Tuesday 14 April 2015

Froth and soundbites

I’m not sure that last week’s exchange of exposés of what two candidates in Ceredigion have written in the past tells us much more than (a) that politicians can be much too quick off the mark in responding to headlines and tweets without bothering to check the detail, and (b) that some of them don’t really care about the truth; they just know that mud sticks.  Personally, I think that there’s far too much concentration on all sides on views held or expressed in the past, when what really matters is what the individuals really think now.
The underlying issue, about racism in Wales, is a serious one, and simply exchanging insults doesn’t help to address that issue.  From personal experience, I can say that I have certainly met with racist views on the doorstep over the years.  I can remember one gentleman from the English Midlands, living in a rural village where most of the residents spoke daily a language which was incomprehensible to him, telling me that they’d moved there “…to be amongst our own people”.  Not exactly an outright expression of racism but the meaning was clear, even if the irony was completely lost on him.  And I’m certain that anyone who claims not to have encountered such an attitude on the doorstep in rural Wales has either not done very much canvassing or else not listened to what was being said.
What’s harder to judge is how typical it is, and the extent to which one can generalise.  Whilst it’s certainly true that for every individual who expresses a particular view there will be many more who hold the same view and just don’t express it so openly, it’s also true that some doorstep conversations make a deeper impression than others.  It’s all too easy to extrapolate from a few egregious examples and leap to a conclusion that a view is more common amongst a particular section of the population than is actually the case.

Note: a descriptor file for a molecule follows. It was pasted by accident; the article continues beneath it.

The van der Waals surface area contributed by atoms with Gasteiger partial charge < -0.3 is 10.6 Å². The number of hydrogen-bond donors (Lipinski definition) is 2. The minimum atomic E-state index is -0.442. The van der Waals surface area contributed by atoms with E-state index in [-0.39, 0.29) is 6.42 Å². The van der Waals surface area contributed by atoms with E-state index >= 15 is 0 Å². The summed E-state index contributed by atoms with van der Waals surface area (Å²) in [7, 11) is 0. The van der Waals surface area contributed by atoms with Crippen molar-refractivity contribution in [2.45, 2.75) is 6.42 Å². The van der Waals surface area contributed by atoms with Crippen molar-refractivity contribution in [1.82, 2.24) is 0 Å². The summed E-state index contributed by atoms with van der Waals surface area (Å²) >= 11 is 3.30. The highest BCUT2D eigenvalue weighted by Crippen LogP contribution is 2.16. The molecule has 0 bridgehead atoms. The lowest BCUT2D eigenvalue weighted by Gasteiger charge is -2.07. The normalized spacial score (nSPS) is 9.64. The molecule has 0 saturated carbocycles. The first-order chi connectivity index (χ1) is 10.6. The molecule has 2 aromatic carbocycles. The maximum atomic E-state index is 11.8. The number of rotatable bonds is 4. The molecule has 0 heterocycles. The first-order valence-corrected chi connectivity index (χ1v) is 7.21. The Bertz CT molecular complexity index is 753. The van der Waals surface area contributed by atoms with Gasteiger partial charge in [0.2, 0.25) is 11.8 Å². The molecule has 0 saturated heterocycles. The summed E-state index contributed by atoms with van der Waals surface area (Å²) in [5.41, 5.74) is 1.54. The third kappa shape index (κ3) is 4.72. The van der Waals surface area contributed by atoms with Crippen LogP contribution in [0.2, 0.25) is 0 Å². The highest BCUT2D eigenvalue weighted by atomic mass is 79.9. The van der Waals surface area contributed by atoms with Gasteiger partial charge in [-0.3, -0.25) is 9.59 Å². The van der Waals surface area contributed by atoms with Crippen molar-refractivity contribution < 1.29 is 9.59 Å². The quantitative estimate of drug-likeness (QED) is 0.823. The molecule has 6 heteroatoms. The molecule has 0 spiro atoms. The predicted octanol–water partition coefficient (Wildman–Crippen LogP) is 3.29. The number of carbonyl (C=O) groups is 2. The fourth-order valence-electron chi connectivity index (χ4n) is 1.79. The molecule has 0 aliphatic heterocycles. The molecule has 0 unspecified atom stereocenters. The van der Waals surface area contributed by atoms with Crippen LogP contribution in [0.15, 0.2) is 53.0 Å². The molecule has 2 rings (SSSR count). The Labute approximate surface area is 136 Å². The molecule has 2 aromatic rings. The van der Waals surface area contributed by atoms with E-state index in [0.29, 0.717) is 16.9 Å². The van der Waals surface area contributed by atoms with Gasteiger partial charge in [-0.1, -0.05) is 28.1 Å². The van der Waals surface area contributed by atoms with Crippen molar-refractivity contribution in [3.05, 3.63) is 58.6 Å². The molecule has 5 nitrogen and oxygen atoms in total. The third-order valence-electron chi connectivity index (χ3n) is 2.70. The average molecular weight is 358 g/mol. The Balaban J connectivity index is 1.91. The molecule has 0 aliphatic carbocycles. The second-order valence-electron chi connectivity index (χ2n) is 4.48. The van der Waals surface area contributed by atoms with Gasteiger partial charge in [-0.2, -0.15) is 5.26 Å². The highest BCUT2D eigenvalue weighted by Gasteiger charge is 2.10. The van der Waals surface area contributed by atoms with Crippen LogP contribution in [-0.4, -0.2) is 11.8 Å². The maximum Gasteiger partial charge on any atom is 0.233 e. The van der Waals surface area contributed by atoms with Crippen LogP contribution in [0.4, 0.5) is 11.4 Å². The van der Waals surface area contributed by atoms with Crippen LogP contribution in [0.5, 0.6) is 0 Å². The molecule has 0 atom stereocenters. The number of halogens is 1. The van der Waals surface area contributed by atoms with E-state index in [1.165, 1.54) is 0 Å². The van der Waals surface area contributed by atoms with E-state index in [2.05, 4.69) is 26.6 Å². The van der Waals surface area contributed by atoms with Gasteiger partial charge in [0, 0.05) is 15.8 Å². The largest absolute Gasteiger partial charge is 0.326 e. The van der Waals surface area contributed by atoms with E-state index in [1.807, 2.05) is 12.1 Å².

So, for the sake of balance, let me add that, over the years, I also met many English in-migrants who held a much more liberal view on race, and who made huge efforts to integrate with the local Welsh-speaking communities – and I met more than a few racist Welsh voters as well.  Racism is a problem; and in tackling it, it would be a good idea not to start with an assumption that it’s restricted to, or particularly prevalent in, any particular demographic.
In discussing the issue, then of course there’s a need to choose words carefully; but there’s something very wrong with political discussion which focuses more on the words chosen to discuss the issue than on the issue itself.  It’s symptomatic of a sound bite and froth attitude to politics; an approach which the way in which some politicians use social media seems only to reinforce.

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